To make a third, she join'd the former two. an und pine on the site of a huil, when a brisk wind biows the hands are clasped 100ether,
Under a portrait of Milton--Dryden. and often lifted, and the head shaken will fool- | The poetry of earth is never dead!#slı vehemen; the tone of voice is canting, or
When all the hirde are fain! with the hot sun, a sing sony lullalıy, no millch Coved from in Irish howl and the words body forrel. Ar
And hide in cooling trees, a voice will run, FECTATION OF BHAUTY, iltid killings--.polles i fine
From hedge to hedge about the new-inown lead; woman, hyiurn, into all sorts of forms, appar That is the grasshopper's ;-- he takes the lead ances and arrituds, bet nuncable or she ull In stemmer luxury ;---he has never done does hy art, or rather iwkwardness, 1|| that ma.
With his delighis; for when tired out with sun ture kaimer for her: furniture formed beril. nost i 11 ange! and she, with infinite prius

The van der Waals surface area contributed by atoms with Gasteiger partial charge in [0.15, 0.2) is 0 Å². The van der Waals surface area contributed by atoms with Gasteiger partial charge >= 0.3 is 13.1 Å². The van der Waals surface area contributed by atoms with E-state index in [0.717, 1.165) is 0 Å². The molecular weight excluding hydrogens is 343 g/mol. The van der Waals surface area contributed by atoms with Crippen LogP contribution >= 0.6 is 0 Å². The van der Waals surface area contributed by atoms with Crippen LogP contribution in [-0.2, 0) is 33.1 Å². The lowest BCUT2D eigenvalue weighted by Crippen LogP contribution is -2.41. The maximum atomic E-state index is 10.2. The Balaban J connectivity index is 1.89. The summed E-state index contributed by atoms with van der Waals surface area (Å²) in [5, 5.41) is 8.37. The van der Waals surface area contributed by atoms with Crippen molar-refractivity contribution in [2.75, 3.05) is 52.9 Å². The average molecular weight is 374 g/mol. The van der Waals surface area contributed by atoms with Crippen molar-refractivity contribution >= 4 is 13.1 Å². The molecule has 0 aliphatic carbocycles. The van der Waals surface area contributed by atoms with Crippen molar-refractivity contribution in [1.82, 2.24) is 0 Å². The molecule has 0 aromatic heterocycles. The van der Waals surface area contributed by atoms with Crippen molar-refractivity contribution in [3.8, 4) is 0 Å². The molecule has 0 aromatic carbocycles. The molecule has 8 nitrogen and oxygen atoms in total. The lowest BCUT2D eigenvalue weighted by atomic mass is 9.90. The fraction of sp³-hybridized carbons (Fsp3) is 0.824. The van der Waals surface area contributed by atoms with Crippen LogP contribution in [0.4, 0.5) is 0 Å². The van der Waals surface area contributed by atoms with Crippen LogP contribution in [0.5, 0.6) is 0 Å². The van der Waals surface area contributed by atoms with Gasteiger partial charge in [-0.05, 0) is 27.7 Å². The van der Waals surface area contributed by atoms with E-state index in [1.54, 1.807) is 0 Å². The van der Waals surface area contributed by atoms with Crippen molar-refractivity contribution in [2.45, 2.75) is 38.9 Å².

lle resis at ease beneath sone pleasant weed maker terself a monkey : this species of affec- The poeiry of earth is ceasing never :tation is easily imitated, or taken off in dung On a lone winter evening, when the frost which, take a me, and as holy grimaces, 111
Has wro't a silence from the stove, there shr Ils Con und gestures, as can be made; and take car. tiuitatiira neves peeps allt; thn you may
The cricker's song, in warmth increasing ever, representi coquettisti affectation to the life.
And seems to one, in drowsine-s half Inst, Anecdote. A nubloman advised a bishop
The grasshopper's among some grassy hills.
Believe to make an addition to his house, of a new
me, if all those endearing young charis, wing, in modern style. The prelate answer
Which I gnze on so fondly to-day, Carins, ed him, “ The difference between yo!ır ad
Were to change by 10-montow, and fleet in my vice and that whirh the rieril gave to our Sao Thou wowest still be ador'd, as this moment